ARCINIAGA, ROTHSTEIN IMPRESS AT HOUSTON MARATHON

ARCINIAGA, ROTHSTEIN IMPRESS AT HOUSTON MARATHON

ARCINIAGA, ROTHSTEIN IMPRESS AT HOUSTON MARATHON
By David Monti
(c) 2011 Race Results Weekly, all rights reserved. Used with permission.

HOUSTON (30-Jan) -- Brett Gotcher turned heads here last year when he clocked 2:10:36 in his marathon debut at the Chevron Houston Marathon. Gotcher's success inspired coach Greg McMillan of Team USA Arizona to bring Gotcher, and six of his teammates, here this year to compete, each with their own goals.

Hopes were highest for Gotcher, 26, but he struggled to finish, clocking 2:19:30 in sixth place. Irish Olympian Martin Fagan, 27, also coached by McMillan, failed to finish, hampered by an ankle injury he suffered just five days before the race. Gotcher tried to be philosophical.

"It was a tough day at the office today," Gotcher lamented. "But, you know, I went for it. You know, it's the nature of our group." He added: "It was a whole lot of suffering out there that I'm going to remember and take with me next year into 2012. I'm not going to forget about this race, soon."

Instead, Nick Arciniaga, 27, who came here to pace Gotcher and Fagan, and Stephanie Rothstein, also 27, who was on crutches with a back injury in 2009 and later found out that she suffered from celiac disease, led McMillan's team with impressive results. Arciniaga finished second in 2:11:30, and Rothstein finished third in 2:29:35. Both marks were personal best times, Rothstein's by over ten minutes.

"We had some really great performances, certainly Nick and Stephanie," McMillan told Race Results Weekly in an exclusive interview. We had two of our debut athletes (Emily Harrison and Natasha Labeaud) get their Olympic Trials qualifying standards --that set them up for next year-- and then some rough ones as well." He continued: "Overall, I guess like the usual finish line when you bring seven or eight people... some people are going to have good days and some less good."

Arciniaga's performance was the most surprising to McMillan, who called his athlete a "Steady-Eddy marathoner." Arciniaga had not done a full marathon training program, and had only planned to run 25 kilometers with Gotcher. McMillan gave Arciniaga permission to go to the finish line if he felt good, but the athlete tried to keep that out of his mind in the first half of the race.

"I tried not to think about finishing until 25-K," Arciniaga told Race Results Weekly. "It's less pressure."

Ticking off 4:55 miles (3:03 kilometers), Arciniaga led Gotcher through half-way in 1:04:17, then continued with him until 25 km at the same pace. At that point, Arciniaga decided to pull back because the pace was just a little too fast for him.

"At 25-K I let Brett go," Arciniaga explained. "I was at my limit."

He decided to run a couple of more miles to see how he felt. He said to himself that if the next mile was 5:20 he'd drop out. Instead, it was "exactly 5:05" and he still felt good. The following mile was similar, and he decided to keep going. Soon he would catch Gotcher.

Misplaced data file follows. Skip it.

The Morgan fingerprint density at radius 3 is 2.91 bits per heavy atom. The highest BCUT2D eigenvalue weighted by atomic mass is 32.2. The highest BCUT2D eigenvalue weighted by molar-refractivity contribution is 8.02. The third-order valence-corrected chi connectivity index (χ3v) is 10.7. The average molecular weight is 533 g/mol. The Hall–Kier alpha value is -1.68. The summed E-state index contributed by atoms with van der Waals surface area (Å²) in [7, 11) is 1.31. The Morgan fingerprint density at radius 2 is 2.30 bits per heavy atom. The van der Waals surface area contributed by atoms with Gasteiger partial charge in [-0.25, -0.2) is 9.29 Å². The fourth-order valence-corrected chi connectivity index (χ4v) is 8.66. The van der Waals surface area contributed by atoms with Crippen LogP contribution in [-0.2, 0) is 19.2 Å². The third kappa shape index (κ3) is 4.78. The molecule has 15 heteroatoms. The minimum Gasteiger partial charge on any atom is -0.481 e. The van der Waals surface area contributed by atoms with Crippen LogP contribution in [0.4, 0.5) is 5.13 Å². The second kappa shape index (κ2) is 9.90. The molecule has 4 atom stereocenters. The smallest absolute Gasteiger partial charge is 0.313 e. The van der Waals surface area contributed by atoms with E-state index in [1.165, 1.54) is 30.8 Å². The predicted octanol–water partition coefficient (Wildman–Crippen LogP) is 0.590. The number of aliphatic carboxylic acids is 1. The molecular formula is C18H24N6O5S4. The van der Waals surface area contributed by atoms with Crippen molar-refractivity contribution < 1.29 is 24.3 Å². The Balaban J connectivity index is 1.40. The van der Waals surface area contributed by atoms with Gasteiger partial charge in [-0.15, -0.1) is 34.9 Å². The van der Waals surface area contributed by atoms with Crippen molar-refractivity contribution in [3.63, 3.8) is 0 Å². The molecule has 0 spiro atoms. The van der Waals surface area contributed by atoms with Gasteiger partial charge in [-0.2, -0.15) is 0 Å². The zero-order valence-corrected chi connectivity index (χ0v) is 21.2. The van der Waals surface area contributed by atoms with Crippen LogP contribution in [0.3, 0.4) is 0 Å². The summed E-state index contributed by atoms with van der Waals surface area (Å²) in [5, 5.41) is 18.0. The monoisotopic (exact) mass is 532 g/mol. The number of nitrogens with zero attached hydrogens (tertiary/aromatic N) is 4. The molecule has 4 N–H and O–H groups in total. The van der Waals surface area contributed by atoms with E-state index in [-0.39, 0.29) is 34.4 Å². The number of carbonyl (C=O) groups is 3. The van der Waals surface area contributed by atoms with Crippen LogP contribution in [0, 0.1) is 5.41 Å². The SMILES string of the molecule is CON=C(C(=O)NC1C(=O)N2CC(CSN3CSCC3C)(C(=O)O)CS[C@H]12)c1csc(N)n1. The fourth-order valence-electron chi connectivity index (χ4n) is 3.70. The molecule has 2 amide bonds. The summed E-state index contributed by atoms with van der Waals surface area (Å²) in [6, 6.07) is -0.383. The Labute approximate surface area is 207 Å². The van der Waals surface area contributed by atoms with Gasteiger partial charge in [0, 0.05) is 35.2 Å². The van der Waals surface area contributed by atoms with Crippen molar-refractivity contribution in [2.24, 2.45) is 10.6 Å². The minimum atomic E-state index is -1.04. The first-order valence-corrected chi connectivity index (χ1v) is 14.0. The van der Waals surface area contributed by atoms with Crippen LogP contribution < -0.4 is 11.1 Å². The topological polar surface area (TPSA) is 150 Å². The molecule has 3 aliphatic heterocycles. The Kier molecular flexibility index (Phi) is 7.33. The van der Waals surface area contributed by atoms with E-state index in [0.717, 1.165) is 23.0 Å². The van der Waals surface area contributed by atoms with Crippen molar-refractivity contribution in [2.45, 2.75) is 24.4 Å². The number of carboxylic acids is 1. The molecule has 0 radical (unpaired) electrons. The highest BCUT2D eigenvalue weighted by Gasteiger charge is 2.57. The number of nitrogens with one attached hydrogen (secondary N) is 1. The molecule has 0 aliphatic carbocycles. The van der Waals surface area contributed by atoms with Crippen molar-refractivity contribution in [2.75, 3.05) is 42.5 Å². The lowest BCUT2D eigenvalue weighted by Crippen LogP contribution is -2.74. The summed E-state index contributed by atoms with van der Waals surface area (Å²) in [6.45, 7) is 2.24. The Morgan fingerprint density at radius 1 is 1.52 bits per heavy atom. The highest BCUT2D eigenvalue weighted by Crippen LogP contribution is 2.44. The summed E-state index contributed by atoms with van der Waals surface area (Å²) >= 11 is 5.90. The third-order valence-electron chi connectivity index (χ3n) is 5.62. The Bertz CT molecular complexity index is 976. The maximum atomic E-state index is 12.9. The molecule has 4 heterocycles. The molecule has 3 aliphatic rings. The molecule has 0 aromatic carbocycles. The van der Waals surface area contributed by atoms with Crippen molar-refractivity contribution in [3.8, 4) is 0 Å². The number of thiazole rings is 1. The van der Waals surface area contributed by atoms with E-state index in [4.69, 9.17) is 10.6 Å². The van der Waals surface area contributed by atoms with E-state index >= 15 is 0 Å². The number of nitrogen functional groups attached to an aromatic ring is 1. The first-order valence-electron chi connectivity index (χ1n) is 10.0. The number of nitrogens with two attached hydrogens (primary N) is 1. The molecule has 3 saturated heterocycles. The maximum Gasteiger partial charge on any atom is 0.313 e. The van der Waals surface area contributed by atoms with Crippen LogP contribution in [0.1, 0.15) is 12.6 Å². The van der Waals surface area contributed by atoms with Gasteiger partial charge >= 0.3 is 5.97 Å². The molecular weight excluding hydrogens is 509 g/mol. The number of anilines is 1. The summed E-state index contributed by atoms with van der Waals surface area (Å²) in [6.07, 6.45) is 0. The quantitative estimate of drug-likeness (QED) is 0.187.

"I ended up bringing Brett back at mile 20," he said.

Arciniaga soldiered on alone, catching the flagging Kenyan Wilfred Murgor with about 400 meters to go to pick up second place and $17,000 in prize money. Moreover, he now has recorded an Olympic Games qualifying performance on an IAAF-recognized course, which frees him to run this summer's IAAF World Championships in Daegu, Korea, before coming back here to run the USA Olympic Trials Marathon next January.

"It's awesome," he said of having an Olympic Games qualifying mark. "If I decide to, I can do World's leading up to the Trials. It's a load off of my back."

Rothstein, who finished second at the USA 20-K Championships in New Haven last September, gave McMillan less of a surprise. She ran much of the race with New Zealand Olympian Sean Wade, a popular Houstonian who helped draw cheers for her. She ignored the leading group of four Ethiopians and stuck with her race plan, to run cautiously in the first half.

"We kind of had a conservative approach," Rothstein told the media. "We went through half in 75:30, and he was able to go 22, 23 (miles) with me, and from there said, 'Go get it girl!'"

Rothstein ran the second half in 74:05, passed two of the Ethiopians, Belainesh Gebre and Selamie Getnet, to take second. She is now the #4-ranked American on the Olympic Trials qualifying list behind Desiree Davila (2:26:20), Magdalena Lewy Boulet (2:26:22), and Shalane Flanagan (2:28:40). Kara Goucher, who has just returned to competition from maternity leave, only has a half-marathon qualifying time so far.

"Worlds can't really describe it," she said. "Dreams really became a reality today. So, I'm very pleased."

So was Coach McMillan. "Stephanie's performance was not surprising, it was expected," he said. "We knew from the training that she would have a shot to break 2:30 if she felt good in the latter part of the race. I think she's one of the most talented women I've ever worked with. We hope that this is just the start for her now that she's figured out her celiac disease."

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